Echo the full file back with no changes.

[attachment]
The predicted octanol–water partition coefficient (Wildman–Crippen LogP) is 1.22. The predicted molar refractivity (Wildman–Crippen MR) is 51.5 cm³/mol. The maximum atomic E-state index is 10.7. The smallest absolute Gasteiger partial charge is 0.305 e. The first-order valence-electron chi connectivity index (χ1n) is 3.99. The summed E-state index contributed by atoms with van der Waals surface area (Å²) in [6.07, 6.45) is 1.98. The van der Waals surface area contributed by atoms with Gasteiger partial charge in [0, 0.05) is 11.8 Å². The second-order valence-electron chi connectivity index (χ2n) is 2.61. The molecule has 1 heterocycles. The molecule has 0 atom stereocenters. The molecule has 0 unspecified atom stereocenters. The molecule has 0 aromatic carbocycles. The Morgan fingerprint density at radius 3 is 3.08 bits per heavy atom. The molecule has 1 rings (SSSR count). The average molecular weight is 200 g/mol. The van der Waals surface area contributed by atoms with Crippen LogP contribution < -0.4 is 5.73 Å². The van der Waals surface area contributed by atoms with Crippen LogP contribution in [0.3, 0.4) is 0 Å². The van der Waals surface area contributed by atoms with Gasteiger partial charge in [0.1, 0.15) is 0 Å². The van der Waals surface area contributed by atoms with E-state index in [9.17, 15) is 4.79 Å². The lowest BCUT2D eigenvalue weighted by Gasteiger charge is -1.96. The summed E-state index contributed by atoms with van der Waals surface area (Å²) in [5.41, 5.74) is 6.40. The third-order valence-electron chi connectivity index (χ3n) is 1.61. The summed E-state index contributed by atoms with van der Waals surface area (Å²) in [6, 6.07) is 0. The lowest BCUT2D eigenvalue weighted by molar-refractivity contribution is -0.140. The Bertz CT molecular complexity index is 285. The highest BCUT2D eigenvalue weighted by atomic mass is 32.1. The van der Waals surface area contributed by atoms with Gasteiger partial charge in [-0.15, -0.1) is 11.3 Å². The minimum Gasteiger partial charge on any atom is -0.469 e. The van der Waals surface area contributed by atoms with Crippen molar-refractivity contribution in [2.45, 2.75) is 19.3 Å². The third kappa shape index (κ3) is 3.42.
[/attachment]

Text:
The predicted octanol–water partition coefficient (Wildman–Crippen LogP) is 1.22. The predicted molar refractivity (Wildman–Crippen MR) is 51.5 cm³/mol. The maximum atomic E-state index is 10.7. The smallest absolute Gasteiger partial charge is 0.305 e. The first-order valence-electron chi connectivity index (χ1n) is 3.99. The summed E-state index contributed by atoms with van der Waals surface area (Å²) in [6.07, 6.45) is 1.98. The van der Waals surface area contributed by atoms with Gasteiger partial charge in [0, 0.05) is 11.8 Å². The second-order valence-electron chi connectivity index (χ2n) is 2.61. The molecule has 1 heterocycles. The molecule has 0 atom stereocenters. The molecule has 0 unspecified atom stereocenters. The molecule has 0 aromatic carbocycles. The Morgan fingerprint density at radius 3 is 3.08 bits per heavy atom. The molecule has 1 rings (SSSR count). The average molecular weight is 200 g/mol. The van der Waals surface area contributed by atoms with Crippen LogP contribution < -0.4 is 5.73 Å². The van der Waals surface area contributed by atoms with Crippen LogP contribution in [0.3, 0.4) is 0 Å². The van der Waals surface area contributed by atoms with Gasteiger partial charge in [0.1, 0.15) is 0 Å². The van der Waals surface area contributed by atoms with E-state index in [9.17, 15) is 4.79 Å². The lowest BCUT2D eigenvalue weighted by Gasteiger charge is -1.96. The summed E-state index contributed by atoms with van der Waals surface area (Å²) in [5.41, 5.74) is 6.40. The third-order valence-electron chi connectivity index (χ3n) is 1.61. The summed E-state index contributed by atoms with van der Waals surface area (Å²) in [6, 6.07) is 0. The lowest BCUT2D eigenvalue weighted by molar-refractivity contribution is -0.140. The Bertz CT molecular complexity index is 285. The highest BCUT2D eigenvalue weighted by atomic mass is 32.1. The van der Waals surface area contributed by atoms with Gasteiger partial charge in [-0.15, -0.1) is 11.3 Å². The minimum Gasteiger partial charge on any atom is -0.469 e. The van der Waals surface area contributed by atoms with Crippen molar-refractivity contribution in [2.45, 2.75) is 19.3 Å². The third kappa shape index (κ3) is 3.42.